It’s also been kind of frustrating because while they do know each other, their relationships are changing. So the rhythm, the dynamics of their conversation has changed, which means that tones, attitudes, and word choices that might’ve been appropriate for Covenants are out of whack here and I have to dig to discover what is appropriate. I love it when my characters make me work. Ah well, characters changing and maturing is good for a series, I suppose. No one stays the same forever. Unless you’re Archie Goodwin and Nero Wolfe.

By the way, only 96 shopping days until Christmas.

Monday, September 13, 2010

The Creative Process: More on Borrowing

Looking back on my last post, I realized that I gave the impression that ethical authors never “borrow” ideas from other authors, which is not true. They do it all the time. In fact, all artists cop ideas from their fellow artists. In music, J.S. Bach took from Vivaldi, Mozart from C.P.E. Bach, and Stravinsky from anyone he could get his hands on. As Stravinsky put it, “A good composer does not imitate; he steals.”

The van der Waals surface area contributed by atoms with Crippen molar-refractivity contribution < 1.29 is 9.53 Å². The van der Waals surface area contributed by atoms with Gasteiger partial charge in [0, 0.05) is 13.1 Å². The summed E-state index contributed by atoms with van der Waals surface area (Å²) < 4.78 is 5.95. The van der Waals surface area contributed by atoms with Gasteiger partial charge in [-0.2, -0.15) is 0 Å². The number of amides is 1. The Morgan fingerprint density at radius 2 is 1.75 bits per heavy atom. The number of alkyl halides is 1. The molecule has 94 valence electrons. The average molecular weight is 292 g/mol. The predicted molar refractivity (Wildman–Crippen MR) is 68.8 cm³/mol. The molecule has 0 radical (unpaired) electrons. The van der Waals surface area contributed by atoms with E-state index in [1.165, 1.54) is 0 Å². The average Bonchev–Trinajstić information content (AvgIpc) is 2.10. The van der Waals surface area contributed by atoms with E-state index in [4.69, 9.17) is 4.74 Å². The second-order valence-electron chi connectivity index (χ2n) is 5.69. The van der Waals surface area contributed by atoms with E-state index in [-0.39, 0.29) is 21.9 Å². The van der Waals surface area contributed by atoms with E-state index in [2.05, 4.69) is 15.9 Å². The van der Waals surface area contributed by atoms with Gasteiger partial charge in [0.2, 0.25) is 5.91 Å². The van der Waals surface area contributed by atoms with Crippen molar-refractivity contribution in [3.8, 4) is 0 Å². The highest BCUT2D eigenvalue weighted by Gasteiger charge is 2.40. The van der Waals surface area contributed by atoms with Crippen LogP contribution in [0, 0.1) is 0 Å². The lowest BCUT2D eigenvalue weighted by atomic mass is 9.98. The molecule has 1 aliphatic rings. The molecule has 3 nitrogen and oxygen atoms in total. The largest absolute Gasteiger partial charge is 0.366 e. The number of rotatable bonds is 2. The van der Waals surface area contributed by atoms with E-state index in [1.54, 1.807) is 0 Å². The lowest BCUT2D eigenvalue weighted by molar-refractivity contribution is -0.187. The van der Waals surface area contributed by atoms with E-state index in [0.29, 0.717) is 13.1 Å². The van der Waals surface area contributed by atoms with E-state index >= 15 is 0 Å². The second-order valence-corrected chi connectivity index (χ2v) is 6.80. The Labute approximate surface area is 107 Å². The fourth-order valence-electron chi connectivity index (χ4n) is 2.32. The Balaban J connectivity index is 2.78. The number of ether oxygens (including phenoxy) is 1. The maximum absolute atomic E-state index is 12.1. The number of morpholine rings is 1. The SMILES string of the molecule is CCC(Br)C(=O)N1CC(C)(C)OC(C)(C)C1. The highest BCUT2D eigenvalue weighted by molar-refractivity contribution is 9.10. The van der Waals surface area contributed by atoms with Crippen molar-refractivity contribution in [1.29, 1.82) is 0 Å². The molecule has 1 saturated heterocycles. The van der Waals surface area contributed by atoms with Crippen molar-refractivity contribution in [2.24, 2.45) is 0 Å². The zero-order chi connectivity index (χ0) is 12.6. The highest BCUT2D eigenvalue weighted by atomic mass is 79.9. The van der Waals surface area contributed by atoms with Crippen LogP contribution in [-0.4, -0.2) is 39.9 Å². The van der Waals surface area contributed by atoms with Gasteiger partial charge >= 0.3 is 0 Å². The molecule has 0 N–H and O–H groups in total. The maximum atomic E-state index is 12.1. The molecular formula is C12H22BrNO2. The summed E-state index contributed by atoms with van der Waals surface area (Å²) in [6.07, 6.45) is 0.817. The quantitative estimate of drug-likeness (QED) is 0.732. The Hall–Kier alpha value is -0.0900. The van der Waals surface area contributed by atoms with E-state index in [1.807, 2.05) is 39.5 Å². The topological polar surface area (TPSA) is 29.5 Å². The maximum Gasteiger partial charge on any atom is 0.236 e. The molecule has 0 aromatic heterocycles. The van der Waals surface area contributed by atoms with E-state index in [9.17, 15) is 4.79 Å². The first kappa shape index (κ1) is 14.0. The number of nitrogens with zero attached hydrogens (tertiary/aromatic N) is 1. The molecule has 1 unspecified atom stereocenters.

That’s why we have styles, trends, periods, eras. Bach didn’t suddenly show up out of the blue devising contrapuntal fugues. Nor did Shakespeare write without the influence of Kit Marlow, or Kerouac without Ginsberg and the rest of his Beat cronies. Tolkien had C.S. Lewis, and C.S. Lewis had Tolkien—and Charles Williams.  Everyone of us follow those who went before. Everyone of us have contemporaries that provide grist for our creative mills. Everyone of us are looking over each other’s shoulders saying, “Well, looky there. Huh. I wonder how that would work if I were to take it and. . . hmm. . .”

There was a time when, except for Chelsea Yarbro’s Saint-Germain and possibly Fred Saberhagen’s Dracula, vampires were for the most part considered bad guys. Then P.N. Elrod’s Vampire Files were published and suddenly not only did we get the vampire as a leading romantic interest, but also modern urban fantasy was born. And from that came Laurell K. Hamilton’s Anita Blake series, Christine Feehan’s Carpathians and a host of other paranormal romance and urban fantasy fiction involving mean streets and/or bloodsucking heroes.

Just as when Diana Gabaldon’s Outlander was published, there appeared all sorts of books with time-travel in them, involving all kinds of methods. I remember one where the heroine took a hotel elevator to the ground floor and, boom, there she was, in another century, with a dashing hero waiting to whisk her away.